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The Zimmermann Telegram by Barbara W.…

The Zimmermann Telegram (1958)

by Barbara W. Tuchman

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The Queen of World War I does it again (or did it before-this was written before "Guns of August" and "Proud Tower"). A fascinating story of how the infamous Zimmermann telegram made its way to President Wilson via Britain's secret service and Room 40. Because the British didn't want to make public that they had the German code, they had to do some fancy dancing to make it look like the decoded version came from somewhere else, while convincing Wilson that it was authentic. Tuchman's books are never dry, even when you think "a whole book about a telegram?" I was lucky enough to get this book at a book fair where the cover made it look like a thriller novel, and that's where it was. If it had been in history, someone would have gotten it way before me! ( )
  tloeffler | Apr 24, 2015 |
Interesting explanation on how the US actually decided to go to war and join the fray in WWI. It wasn't the sinking of the Lusitania as many people think. That actually happened two years before the US entered the war. We entered becuase of a telegram the Germans sent to Mexico that the British decoded and passed on to us. This is the story of the telegraph, what it said, and why it mattered enough for us to declare war. ( )
  Chris_El | Mar 19, 2015 |
Similar to The Guns of August, the author has successfully tied the documentary evidence into a suspenseful narrative, which makes putting the book down difficult! She has become my favourite author of history. ( )
  hellbent | Apr 28, 2014 |
World War I began in 1914, but the United States didn't enter the war until 1917. What prompted the U.S. to enter the war so late? President Woodrow Wilson was determined to maintain U.S. neutrality and to negotiate a “peace without victory” between Great Britain and Germany. (He ignored the fact that neither Great Britain nor Germany wanted his help.) The discovery and publication of the Zimmermann telegram was influential in moving the U.S. from a neutral party to an ally of Great Britain and France.

After three years of war, neither side had gained the upper hand. However, Great Britain and France were on the brink of bankruptcy. Many of the German leaders believed that an all-out U-boat campaign could turn the war in Germany's direction, if only the U.S. could be kept from joining the Allies. German Foreign Secretary Arthur Zimmermann believed that the U.S. could be kept out of Europe by a threat to their own borders through an alliance between Mexico and Japan. He and others promised German support for Mexican efforts to retake Texas, New Mexico, and Arizona. The Mexico-Japan alliance never materialized, and instead of keeping the U.S. out of Europe, the publication of the contents of Zimmermann's telegram precipitated U.S. involvement in the war.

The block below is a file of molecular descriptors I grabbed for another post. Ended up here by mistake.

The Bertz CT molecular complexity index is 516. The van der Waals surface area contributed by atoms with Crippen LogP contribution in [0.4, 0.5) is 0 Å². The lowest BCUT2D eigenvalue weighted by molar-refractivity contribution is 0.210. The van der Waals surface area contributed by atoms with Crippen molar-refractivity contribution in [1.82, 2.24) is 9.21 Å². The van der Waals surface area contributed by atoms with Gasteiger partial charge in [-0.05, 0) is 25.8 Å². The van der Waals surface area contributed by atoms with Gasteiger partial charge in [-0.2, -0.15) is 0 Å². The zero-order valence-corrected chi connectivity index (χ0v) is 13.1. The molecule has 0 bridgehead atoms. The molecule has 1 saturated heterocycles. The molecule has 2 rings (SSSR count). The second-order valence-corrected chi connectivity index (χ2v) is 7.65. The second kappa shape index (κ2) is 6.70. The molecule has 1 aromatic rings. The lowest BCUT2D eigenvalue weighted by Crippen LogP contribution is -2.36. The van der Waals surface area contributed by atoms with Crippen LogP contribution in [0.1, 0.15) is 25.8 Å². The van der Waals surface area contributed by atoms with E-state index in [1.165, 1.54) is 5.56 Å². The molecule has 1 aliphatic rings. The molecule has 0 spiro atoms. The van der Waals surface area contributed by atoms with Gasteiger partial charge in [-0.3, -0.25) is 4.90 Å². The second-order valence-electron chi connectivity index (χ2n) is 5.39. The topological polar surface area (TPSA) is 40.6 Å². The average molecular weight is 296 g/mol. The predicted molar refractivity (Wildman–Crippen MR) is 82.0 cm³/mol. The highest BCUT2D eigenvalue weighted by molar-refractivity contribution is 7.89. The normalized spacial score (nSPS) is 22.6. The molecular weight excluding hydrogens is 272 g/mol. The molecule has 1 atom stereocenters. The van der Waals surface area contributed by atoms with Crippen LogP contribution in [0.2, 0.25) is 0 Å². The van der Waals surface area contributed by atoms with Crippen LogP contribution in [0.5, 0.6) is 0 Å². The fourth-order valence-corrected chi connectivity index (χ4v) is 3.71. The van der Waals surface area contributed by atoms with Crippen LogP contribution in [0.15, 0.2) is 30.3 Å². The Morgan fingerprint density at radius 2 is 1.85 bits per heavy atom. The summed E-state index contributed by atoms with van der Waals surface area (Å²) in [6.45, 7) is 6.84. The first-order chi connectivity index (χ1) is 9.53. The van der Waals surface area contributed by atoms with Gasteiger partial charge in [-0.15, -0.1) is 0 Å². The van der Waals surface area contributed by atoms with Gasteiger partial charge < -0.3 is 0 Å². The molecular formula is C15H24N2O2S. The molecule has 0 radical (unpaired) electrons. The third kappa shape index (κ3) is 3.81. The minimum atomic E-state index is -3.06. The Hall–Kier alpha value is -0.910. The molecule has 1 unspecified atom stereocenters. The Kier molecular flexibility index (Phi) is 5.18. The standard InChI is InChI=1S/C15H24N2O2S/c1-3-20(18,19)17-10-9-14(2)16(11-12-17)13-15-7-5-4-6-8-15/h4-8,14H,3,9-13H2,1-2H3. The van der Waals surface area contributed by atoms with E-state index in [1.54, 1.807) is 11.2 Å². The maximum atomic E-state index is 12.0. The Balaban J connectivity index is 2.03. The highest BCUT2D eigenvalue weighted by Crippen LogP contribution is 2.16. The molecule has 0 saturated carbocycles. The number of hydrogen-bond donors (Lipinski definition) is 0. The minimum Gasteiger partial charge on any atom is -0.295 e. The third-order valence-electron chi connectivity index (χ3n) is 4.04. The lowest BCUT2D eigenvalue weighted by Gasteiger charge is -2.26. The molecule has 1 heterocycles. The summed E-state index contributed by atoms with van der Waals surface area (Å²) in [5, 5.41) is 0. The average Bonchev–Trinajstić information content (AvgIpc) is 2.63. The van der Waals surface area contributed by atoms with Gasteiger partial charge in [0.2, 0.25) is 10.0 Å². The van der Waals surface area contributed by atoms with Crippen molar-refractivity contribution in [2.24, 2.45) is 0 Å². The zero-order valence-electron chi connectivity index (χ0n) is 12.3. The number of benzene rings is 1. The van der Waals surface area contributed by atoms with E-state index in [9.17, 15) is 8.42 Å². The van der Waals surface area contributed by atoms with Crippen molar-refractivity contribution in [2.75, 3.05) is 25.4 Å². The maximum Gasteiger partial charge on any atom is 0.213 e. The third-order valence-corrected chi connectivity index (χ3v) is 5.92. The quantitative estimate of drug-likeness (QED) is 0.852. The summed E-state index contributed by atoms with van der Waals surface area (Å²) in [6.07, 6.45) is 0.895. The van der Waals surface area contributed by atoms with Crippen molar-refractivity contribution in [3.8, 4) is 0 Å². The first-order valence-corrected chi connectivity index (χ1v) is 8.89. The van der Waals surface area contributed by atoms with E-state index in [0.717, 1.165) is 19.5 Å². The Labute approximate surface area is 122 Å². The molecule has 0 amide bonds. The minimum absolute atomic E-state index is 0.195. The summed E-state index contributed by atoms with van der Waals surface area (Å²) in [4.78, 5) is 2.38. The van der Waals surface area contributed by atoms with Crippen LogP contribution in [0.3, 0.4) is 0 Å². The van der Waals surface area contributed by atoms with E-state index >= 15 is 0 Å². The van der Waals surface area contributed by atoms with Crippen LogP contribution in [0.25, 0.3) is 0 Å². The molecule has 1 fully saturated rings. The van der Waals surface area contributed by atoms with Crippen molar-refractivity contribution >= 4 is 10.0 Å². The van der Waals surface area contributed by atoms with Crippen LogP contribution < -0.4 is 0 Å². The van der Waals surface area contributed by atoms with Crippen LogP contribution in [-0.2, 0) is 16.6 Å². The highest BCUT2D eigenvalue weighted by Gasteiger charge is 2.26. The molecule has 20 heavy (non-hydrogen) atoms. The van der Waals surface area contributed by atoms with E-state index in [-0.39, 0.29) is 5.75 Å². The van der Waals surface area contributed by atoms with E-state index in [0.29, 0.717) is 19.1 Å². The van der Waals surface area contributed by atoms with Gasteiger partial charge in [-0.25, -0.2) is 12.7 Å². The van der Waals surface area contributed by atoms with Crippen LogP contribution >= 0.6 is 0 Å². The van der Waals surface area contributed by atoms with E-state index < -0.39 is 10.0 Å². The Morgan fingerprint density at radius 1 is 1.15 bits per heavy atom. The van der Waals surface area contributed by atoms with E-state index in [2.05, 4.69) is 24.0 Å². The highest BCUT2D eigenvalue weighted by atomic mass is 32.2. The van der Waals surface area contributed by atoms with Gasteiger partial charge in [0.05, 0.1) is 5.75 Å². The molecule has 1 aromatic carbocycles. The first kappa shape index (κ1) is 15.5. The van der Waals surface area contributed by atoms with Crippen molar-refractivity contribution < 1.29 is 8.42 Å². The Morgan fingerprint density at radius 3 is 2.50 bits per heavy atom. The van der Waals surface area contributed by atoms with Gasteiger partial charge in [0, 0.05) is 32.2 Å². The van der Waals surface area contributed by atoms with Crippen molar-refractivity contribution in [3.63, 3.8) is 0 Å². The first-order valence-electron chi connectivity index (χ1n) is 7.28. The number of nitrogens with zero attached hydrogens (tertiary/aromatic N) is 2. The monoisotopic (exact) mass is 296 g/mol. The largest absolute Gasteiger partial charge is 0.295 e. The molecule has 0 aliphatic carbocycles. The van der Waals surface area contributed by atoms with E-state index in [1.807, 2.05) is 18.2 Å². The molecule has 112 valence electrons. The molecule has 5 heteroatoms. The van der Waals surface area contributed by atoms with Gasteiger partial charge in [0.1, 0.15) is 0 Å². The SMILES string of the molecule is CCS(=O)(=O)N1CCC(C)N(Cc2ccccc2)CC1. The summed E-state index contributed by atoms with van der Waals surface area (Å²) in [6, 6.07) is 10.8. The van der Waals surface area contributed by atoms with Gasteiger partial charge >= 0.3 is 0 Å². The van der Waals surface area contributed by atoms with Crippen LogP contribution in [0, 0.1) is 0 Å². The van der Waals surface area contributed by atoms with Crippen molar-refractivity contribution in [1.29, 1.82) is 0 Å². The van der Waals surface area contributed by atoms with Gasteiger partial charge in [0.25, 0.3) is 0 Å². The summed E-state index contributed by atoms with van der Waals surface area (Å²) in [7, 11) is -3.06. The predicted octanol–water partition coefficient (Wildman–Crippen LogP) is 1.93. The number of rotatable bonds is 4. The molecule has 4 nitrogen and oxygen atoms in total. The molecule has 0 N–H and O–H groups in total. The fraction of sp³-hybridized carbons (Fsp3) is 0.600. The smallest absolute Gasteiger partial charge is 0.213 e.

Amazingly, the U.S. had been allowing German representatives in North America to use its telegraph lines to transmit coded messages back to Germany. In order to authenticate the Zimmermann telegram, a U.S. official was met with resistance when he tried to get a copy of the message from Western Union. Western Union was unwilling to violate a federal law that protected the contents of telegrams. (Western Union eventually caved, so maybe they're not so different from Verizon, AT&T, and Sprint after all.)

While the bibliography and end notes are evidence of Tuchman's thorough research, the writing leans more toward journalism than scholarly writing. Tuchman's observations and interpretations of individual and national characteristics and motivations make this a more entertaining read than most academic works. ( )
  cbl_tn | Aug 18, 2013 |
I ( )
  dgmillo | Jun 2, 2013 |
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Author nameRoleType of authorWork?Status
Barbara W. Tuchmanprimary authorall editionscalculated
Wahlén, JanTranslatorsecondary authorsome editionsconfirmed
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The first message of the morning watch plopped out of the pneumatic tube into the wire basket with no more premonitory rattle than usual.
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(Click to show. Warning: May contain spoilers.)
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In the dark winter of 1917, as World War I was deadlocked, Britain knew that Europe could be saved only if the United States joined the war. But President Wilson remained unshakable in his neutrality. Then, with a single stroke, the tool to propel America into the war came into a quiet British office. One of countless messages intercepted by the crack team of British decoders, the Zimmermann telegram was a top-secret message from Berlin inviting Mexico to join Japan in an invasion of the United States. Mexico would recover her lost American territories while keeping the U.S. occupied on her side of the Atlantic. How Britain managed to inform America of Germany's plan without revealing that the German codes had been broken makes for an incredible, true story of espionage, intrigue, and international politics as only Barbara W. Tuchman could tell it.… (more)

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